Four Australian children are in dire straits after being told they needed to fork out about £9,000 to cover hotel quarantine fees to travel and see their dying father. Mark Keans, 39, has been diagnosed with terminal cancer last July and stays at his home in Brisbane while his four children live in Sydney with their grandparents.
As Queensland authorities tighten up Covid-19 restrictions, they have repeatedly refused the family's pleas to allow them an exemption. The government has implemented travel quarantine protocols to control movement between the country's states and territories.
The ailing father, who is suffering from inoperable brain and lung cancer was told by doctors he may not make it past Christmas. It was his dying wish to see all his children but was previously advised to choose just one child who will be permitted to see him. However, the government eventually agreed to allow all four children - all of whom under the age of 13 - to travel and visit their father.
Having been granted passage for all of Keans' kids, the family had yet another obstacle to deal with. The family was given conditions to submit themselves for a two-week hotel quarantine upon arrival where the state's standard quarantine fees costs £3600 for two adults and two children. Apart from expenses for taxi transfers this also comes with a requirement to provide themselves with full personal protective equipment (PPE) during their visit at their father's home. All expenses of which could amount to roughly about £9,000 and shall be shouldered by the family.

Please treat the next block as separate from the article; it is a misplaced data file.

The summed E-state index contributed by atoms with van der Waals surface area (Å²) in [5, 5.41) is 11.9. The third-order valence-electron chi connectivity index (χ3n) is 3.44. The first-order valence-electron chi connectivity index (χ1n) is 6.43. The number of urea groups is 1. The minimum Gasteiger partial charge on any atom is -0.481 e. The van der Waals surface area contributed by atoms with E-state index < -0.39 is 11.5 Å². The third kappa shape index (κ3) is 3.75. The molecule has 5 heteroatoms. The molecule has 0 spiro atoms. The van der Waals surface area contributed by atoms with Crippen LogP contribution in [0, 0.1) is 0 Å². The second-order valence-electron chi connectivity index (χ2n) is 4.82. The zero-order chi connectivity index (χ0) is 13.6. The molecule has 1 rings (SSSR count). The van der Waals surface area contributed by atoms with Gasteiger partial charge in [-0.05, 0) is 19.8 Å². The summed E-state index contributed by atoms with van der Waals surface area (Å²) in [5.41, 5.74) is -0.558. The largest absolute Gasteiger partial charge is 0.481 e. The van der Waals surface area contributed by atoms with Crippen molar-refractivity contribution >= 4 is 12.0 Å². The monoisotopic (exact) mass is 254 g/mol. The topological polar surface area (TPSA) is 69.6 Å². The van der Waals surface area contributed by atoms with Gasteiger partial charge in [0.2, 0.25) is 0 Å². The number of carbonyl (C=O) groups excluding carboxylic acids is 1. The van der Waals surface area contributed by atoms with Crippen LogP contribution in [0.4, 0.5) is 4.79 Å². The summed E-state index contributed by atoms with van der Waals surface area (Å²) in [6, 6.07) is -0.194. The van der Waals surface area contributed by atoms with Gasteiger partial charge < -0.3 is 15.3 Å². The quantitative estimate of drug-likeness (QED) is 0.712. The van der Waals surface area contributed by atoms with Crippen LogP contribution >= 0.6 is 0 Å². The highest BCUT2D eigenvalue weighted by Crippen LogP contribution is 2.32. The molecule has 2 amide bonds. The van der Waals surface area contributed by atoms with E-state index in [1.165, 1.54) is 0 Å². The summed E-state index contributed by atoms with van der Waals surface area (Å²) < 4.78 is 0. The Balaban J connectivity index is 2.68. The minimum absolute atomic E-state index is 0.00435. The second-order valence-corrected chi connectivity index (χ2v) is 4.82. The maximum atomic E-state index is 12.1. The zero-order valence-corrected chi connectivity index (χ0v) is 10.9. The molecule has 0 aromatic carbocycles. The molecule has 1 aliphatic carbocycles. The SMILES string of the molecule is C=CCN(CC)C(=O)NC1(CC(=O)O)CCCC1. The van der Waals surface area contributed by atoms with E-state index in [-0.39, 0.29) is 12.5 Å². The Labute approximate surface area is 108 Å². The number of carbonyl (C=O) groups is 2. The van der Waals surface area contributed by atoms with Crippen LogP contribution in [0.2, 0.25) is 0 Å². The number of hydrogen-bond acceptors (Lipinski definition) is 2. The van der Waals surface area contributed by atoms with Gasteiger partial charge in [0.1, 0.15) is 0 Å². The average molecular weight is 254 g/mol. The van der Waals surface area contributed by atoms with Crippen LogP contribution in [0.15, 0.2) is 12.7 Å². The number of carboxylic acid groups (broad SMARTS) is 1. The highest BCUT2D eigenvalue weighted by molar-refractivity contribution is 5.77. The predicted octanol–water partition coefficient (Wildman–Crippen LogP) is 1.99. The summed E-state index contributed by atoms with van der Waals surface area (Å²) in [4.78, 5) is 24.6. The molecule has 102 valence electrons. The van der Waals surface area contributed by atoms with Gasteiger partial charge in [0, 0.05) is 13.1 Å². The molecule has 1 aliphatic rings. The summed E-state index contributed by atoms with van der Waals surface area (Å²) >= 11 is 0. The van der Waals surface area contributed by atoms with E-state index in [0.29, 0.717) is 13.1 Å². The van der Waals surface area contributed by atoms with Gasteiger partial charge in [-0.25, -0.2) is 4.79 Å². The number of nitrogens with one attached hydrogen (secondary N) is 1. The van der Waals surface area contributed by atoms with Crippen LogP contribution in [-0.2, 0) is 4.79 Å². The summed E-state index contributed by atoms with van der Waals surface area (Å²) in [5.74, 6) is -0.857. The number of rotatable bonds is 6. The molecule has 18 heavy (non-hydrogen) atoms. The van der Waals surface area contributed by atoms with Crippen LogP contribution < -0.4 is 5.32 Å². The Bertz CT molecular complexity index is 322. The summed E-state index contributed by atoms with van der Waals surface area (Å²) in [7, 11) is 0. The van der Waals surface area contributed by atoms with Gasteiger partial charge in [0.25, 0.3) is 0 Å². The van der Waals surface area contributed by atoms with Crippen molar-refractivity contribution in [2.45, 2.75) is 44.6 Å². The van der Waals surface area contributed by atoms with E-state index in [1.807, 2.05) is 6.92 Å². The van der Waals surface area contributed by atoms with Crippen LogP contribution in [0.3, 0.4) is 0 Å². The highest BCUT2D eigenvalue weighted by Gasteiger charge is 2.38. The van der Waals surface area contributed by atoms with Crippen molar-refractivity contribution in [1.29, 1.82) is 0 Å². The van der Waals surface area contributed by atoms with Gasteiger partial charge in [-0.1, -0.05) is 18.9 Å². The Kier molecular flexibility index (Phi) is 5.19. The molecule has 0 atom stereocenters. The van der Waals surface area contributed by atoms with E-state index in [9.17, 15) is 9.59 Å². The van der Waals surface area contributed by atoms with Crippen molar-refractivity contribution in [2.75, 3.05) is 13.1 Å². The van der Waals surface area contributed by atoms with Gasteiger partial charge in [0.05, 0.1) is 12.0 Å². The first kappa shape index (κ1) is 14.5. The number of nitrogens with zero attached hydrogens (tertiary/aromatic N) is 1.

In an article from the BBC, the children's grandfather Bruce Langborne told TV reporters:
"My wife turned around and says so what you're expecting us to pay is more money to visit him than what it's going to cost to bury my son."
A GoFundMe page was set up for the family to cover their expenses and has since raised £164,000 from outraged Australians who conveyed their harsh criticism on the government's "shameful" actions. Queensland Prime Minister Scott Morrison was said to have also donated A$1,000 (£ 570 ) out of his own pocket.
Mr. Langborne said a local member of parliament had offered to fly his son to New South Wales by air ambulance so he could be with family.
In light of the backlash Queensland Health has received after a number of similar quarantine compassionate grounds exemptions were refused, the health authorities defended its decision :
"We are in the midst of a global pandemic and we need to protect our communities, especially the most vulnerable members," it said in a statement. We understand the health directions in place are strict, but they are designed to protect Queenslanders."